Invention is at the heart of all storytelling, and Samantha Hunt’s new novel, The Invention of Everything Else, takes it seriously as both a subject and an approach to writing.
Set in New York City in 1943, the book focuses on Nikola Tesla, the underappreciated Serbian inventor whose innovations include AC electrical power and the radio. The real Tesla had a lab on Houston Street and lived out his final years in a ramshackle room at the New Yorker Hotel. Tesla nobly believed that an idea was not the sole property of any one person, which he struggled to reconcile with the fact that other scientists had taken credit for his original work. Picking up these and other historically accurate threads, Hunt’s story unfolds over the last week of Tesla’s life: He is 86 years old, destitute, and maybe a little crazy. He is also, of course, a genius.
Tesla is an ideal person to bring back to life through fiction; technically, he’s famous, but he’s also largely unfamiliar. Because his actual story is so incredible (he was pals with Mark Twain, he fell in love with a bird, he tried to invent a “death ray”), it’s tricky to separate the pieces of Hunt’s account that are drawn from fact from those that she’s invented. Tesla is well balanced by the entirely fictional character of Louisa, a sensible, inquisitive young chambermaid who works at the hotel and befriends the inventor after he catches her snooping through his things. A classic sort of heroine, she treats the fading man like an oracle as she juggles her own daily dramas.
Even after being caught, Louisa continues to sneak into Tesla’s room to pore over an autobiographical account of his early days. Excerpts from it are interwoven with their often awkward face-to-face encounters. Early on, Louisa meets a deliciously strange man named Arthur who claims to have known her as a child, though she has no recollection of him. Meanwhile, Louisa’s father, Walter—long heartbroken over the death of her mother—reunites with an old friend who has built a time machine. Hunt’s multiple narrative strands get tangled easily, particularly since they’re told from different points of view and are full of flashbacks. But since the book is so preoccupied with the mysteries of time and memory, this inadvertent confusion works on at least one level.
Drawing from historical accounts, Hunt has endowed Tesla with an unusual sensitivity to light and sound. As the book opens, he is indexing the dust in his hotel room: “Here is the tiniest bit of a woman from Bath Beach who had her hair styled two days ago, loosening a few small flakes of scalp in the process. . . . Here is some
buckwheat flour blown in from a Portuguese bakery on Minetta Lane and a pellicle of curled felt belonging to the haberdashery around the corner.” The man has a rather tenuous grip on reality, a trait perhaps essential to someone whose work requires great feats of imagination. He feels estranged from other people, whose senses “have been dulled to receive information on such limited frequencies,” and would rather commune with the city’s many pigeons.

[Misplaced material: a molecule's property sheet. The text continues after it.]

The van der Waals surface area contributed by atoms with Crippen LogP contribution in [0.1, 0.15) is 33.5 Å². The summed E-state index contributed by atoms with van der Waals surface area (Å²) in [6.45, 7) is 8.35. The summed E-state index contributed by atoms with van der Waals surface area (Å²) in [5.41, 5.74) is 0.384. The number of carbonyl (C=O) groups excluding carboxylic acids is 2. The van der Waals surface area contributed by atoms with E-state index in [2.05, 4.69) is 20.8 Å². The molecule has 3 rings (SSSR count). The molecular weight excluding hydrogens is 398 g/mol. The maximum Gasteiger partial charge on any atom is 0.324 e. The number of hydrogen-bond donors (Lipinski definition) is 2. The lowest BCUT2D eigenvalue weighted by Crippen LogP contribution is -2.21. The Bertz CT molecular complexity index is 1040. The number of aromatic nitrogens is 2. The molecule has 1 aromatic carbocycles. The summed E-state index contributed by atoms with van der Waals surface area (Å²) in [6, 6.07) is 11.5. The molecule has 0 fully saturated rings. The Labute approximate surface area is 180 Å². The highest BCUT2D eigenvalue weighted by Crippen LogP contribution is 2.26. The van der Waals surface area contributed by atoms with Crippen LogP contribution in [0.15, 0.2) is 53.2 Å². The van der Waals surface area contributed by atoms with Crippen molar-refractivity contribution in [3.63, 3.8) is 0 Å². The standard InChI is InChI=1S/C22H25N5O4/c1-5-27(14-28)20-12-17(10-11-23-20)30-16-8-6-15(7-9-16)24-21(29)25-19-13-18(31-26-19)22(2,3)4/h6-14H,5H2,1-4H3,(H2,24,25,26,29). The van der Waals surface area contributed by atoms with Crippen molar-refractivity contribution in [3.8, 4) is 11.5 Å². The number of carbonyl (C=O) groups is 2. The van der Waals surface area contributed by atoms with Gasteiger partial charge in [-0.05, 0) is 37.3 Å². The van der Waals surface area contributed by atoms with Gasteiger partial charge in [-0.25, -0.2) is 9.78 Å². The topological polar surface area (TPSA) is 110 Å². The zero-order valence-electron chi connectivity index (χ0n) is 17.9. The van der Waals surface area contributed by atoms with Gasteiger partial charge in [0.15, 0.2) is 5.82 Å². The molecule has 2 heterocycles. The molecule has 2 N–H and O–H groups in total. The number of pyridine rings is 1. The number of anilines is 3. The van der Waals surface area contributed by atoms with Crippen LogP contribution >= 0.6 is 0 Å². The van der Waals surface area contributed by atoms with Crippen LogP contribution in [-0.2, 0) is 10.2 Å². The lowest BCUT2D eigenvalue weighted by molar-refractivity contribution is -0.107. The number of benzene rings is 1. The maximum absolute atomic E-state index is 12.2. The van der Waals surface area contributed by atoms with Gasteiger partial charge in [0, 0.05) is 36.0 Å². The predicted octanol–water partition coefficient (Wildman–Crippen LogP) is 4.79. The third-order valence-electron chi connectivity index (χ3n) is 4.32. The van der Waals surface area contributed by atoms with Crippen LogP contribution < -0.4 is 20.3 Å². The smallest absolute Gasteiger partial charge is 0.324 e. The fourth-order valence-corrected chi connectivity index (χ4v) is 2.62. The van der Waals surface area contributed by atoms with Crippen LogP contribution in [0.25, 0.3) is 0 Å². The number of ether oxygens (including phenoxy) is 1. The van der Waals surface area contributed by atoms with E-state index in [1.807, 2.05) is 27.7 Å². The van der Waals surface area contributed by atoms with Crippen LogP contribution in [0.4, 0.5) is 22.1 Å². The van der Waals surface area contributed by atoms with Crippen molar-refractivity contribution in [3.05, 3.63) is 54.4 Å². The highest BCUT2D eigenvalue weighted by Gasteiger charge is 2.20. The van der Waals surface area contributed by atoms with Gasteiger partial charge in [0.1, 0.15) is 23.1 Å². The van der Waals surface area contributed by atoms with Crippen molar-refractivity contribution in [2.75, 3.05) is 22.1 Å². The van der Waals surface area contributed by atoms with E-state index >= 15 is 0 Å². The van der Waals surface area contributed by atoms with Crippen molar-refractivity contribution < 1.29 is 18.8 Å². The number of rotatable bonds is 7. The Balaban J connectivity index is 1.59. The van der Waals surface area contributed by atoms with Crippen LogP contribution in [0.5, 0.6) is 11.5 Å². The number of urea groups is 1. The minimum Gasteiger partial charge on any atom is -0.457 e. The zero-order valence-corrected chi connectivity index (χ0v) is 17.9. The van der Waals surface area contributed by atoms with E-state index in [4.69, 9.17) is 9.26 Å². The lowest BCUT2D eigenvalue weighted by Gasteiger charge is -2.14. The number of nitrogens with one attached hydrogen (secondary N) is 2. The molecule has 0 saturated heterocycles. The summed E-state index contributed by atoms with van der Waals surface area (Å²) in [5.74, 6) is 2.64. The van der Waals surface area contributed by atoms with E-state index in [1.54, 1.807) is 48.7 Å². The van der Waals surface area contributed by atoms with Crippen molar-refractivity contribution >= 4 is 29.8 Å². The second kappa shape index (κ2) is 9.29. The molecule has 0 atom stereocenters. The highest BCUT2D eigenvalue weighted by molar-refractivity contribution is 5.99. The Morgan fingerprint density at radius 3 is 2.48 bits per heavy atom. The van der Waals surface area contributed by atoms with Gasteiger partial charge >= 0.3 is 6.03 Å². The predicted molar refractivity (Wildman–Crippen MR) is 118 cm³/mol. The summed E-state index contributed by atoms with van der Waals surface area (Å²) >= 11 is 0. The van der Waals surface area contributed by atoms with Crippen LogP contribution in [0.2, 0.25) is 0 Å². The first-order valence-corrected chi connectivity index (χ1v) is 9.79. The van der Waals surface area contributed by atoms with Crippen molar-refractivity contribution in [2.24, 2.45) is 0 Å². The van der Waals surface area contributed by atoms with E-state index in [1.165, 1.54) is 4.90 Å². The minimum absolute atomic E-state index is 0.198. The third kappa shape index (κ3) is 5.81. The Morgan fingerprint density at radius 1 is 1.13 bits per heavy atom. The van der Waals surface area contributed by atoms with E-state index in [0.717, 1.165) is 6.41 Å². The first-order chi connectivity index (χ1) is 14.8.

Hunt’s first novel, The Seas, about a girl who believes she’s a mermaid, was a smaller and more sensual story. Interestingly, its protagonist also does time as a chambermaid. The new book’s larger scale makes it harder to get close to the characters (I was reminded of Wickett’s Remedy, Myla Goldberg’s similarly ambitious sophomore effort about the 1918 influenza epidemic). But in both of her books, Hunt’s fascination with language is unmistakable, resulting in beautiful, intimate observations. As a child, Louisa once asked her father to tell her the meaning of scintillating; when Walter isn’t sure of the answer, they decide to use the word to “describe those moments when the right word just can’t be found.” Walter’s friend has a similarly wonderful explanation for how he named the parts of his time machine: “I just gave them fancy names because I happen to like fancy names.”
Some of the characters are not as fully fleshed out as they might be. Tesla is both inspired and tormented by his close friendship with the poet Robert Underwood Johnson and his wife Katharine, but they themselves are not especially memorable. Louisa’s mother, who died in childbirth, is similarly hazy. Recalled only in flashback, her idealized loveliness feels predictable. Then again, one could choose to read this glowing portrayal as an expression of what it feels like to miss someone desperately.
The book’s epigraph is a quote from a U.S. Patent Office commissioner who claimed in 1899: “Everything that can be invented has been invented.” Though Hunt offers her elegant, inspired (if imperfect) novel as a corrective to this idea, she also seems to lament that people these days are less driven to wildly inventive acts. It may be true that there’s less romance to the way we make things now. But the fact that we take discovery for granted doesn’t mean its hold on us is any less intense.